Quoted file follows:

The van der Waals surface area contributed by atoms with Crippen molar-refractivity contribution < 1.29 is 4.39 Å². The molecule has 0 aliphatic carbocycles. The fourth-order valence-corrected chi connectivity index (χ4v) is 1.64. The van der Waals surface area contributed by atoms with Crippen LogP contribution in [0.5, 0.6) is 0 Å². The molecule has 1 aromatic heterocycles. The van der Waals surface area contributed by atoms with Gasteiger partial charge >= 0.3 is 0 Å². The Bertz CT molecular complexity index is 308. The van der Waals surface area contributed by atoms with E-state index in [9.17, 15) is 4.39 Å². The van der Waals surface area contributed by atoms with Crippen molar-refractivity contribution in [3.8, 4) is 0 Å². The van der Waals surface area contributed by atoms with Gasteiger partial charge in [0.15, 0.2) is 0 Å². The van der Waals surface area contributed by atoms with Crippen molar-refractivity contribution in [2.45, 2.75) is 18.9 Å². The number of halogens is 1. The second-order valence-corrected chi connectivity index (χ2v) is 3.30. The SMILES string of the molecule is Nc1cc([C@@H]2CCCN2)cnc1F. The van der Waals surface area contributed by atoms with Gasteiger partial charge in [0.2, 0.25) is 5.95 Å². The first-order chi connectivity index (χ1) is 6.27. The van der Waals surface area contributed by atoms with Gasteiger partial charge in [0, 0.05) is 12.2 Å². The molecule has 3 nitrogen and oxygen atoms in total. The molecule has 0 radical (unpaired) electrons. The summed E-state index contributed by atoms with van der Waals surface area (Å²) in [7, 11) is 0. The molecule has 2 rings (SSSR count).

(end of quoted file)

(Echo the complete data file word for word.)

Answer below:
The van der Waals surface area contributed by atoms with Crippen molar-refractivity contribution < 1.29 is 4.39 Å². The molecule has 0 aliphatic carbocycles. The fourth-order valence-corrected chi connectivity index (χ4v) is 1.64. The van der Waals surface area contributed by atoms with Crippen LogP contribution in [0.5, 0.6) is 0 Å². The molecule has 1 aromatic heterocycles. The van der Waals surface area contributed by atoms with Gasteiger partial charge >= 0.3 is 0 Å². The Bertz CT molecular complexity index is 308. The van der Waals surface area contributed by atoms with E-state index in [9.17, 15) is 4.39 Å². The van der Waals surface area contributed by atoms with Crippen molar-refractivity contribution in [3.8, 4) is 0 Å². The van der Waals surface area contributed by atoms with Gasteiger partial charge in [0.15, 0.2) is 0 Å². The van der Waals surface area contributed by atoms with Crippen molar-refractivity contribution in [2.45, 2.75) is 18.9 Å². The number of halogens is 1. The second-order valence-corrected chi connectivity index (χ2v) is 3.30. The SMILES string of the molecule is Nc1cc([C@@H]2CCCN2)cnc1F. The van der Waals surface area contributed by atoms with Gasteiger partial charge in [0.2, 0.25) is 5.95 Å². The first-order chi connectivity index (χ1) is 6.27. The van der Waals surface area contributed by atoms with Gasteiger partial charge in [0, 0.05) is 12.2 Å². The molecule has 3 nitrogen and oxygen atoms in total. The molecule has 0 radical (unpaired) electrons. The summed E-state index contributed by atoms with van der Waals surface area (Å²) in [7, 11) is 0. The molecule has 2 rings (SSSR count).